Break Bread Together
May 03, 2020 | Sarah Stewart
When we first began to take this COVID epidemic seriously here on the East coast, when we began to hear those reports about serious illness in Washington State, and the spread of the illness in the United States, for a lot of us, the very first sign of an effect on our everyday lives was at the grocery store.
I remember that even when the illness was still only in China and Italy, it became difficult to get cleaning supplies at the grocery store, you couldn't buy bleach, it's hard to buy disinfecting wipes or even ordinary soap. And then as people began to fear that they might have to stay home for a long period of time or they might get ill and not be able to leave, then they began to buy food of all kinds. I remember not being able to buy tomato paste, of all things, I think because people were planning on making a lot of pasta sauce. I remember one day when I went to the store and couldn't find any mushrooms of any description, at the grocery store. And I think, here in Worcester, we're better off than in some places in America. We must have a good number of grocery stores per capita, there has not been a huge shortage of food here, but in some parts of the country; a friend of mine has not been able to get fresh meat or fresh vegetables for about a month. There is a Jewish saying that although we humans like to believe that we are in control of our lives, God is in charge of three fundamental realities: birth, death, and the rain. And from the rain of course comes our food. One of the spiritual lessons of this crisis is that we are dependent always on the earth and on one another for our daily bread. Living in the United States, in what we call an advanced civilization, especially if we were in the middle class or had enough money to get by on a day to day basis, we perhaps cast an illusion. over ourselves, an illusion of independence. And the more privilege we had, the more powerful this spell was, that we cast. We might have said to ourselves things like “well I have everything I need”, or, “good food and exercise help keep me safe from illness”, we might even have said “oh, I don't need any help”. This is something that Yankees get teased for, for saying that that we don't need any help, and even sometimes when we do; an ability to look on the world's problems with some pity, thinking that we were insulated from them and they wouldn't happen to us.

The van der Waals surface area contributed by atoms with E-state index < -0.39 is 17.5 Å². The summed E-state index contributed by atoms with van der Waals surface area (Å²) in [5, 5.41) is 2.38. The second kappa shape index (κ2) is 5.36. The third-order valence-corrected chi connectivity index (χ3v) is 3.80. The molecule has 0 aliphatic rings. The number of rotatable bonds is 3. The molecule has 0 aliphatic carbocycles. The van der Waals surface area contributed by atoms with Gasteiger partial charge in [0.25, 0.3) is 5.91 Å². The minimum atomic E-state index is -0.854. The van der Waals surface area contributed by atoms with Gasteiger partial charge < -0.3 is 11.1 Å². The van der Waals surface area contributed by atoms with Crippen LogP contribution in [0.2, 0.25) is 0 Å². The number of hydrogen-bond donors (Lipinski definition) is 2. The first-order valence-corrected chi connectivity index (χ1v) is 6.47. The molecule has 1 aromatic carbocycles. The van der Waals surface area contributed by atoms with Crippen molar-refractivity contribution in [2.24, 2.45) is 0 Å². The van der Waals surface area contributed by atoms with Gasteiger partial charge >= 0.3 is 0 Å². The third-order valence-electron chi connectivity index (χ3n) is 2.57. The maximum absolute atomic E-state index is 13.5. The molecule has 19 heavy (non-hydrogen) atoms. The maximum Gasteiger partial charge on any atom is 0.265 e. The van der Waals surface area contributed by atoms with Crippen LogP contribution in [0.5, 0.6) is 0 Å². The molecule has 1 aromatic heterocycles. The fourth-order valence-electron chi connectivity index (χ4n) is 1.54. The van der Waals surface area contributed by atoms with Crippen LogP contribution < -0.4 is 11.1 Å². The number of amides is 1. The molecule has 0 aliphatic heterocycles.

And now, this pandemic reveals just how dependent we are on so many things. If you're unemployed, you may be thinking how long can I afford food? and do I need to have a budget for my grocery shopping?, so, we're dependent on an economic system that provides jobs for everybody. Some people are dependent on food pantries, because otherwise they don't have enough food for their families. Food pantries in the country are seeing more clients than ever, right now, so, we are dependent on generosity and on a government that helps redistribute resources to where they're needed most. We're dependent on what we're able to buy at the grocery store, so, we're dependent on commerce and on a system of trade that helps produce goods that we buy in a store. This week we've been hearing about meatpacking plants and trouble all over the country, and so, we are dependent on the health of other people; people we don't even know. Workers whose names and faces we will never see, but we depend on their health and their well being and a system that supports it. In our country, we produce more food than is needed for people to eat every day, but we don't have a distribution method that makes sure it gets to everybody, so, we're dependent on systems and infrastructure that help get the food from where it's produced to where it's needed. There are millions of children across America who rely on schools for breakfast and lunch every day, and so, we're dependent on a safety net that provides food to hungry children.
We need to be able to shop without fear, and to be able to go into grocery stores and get what we need. And if we can't do that, then we are dependent on neighbors to help us, and friends who can do that shopping for us, and deliver us what we need if our immune systems don't allow us to go to the store right now. And of course, we are always dependent on the earth, which produces the food, and without which, we could not live. Truly we depend on the rain, and on the sun, and on the growing power of the earth, for our own birth and our own life. And in the midst of this crisis, even though all of us are feeling the pinch in one way or another, our privilege still matters. And those of us with more privilege are weathering this crisis better.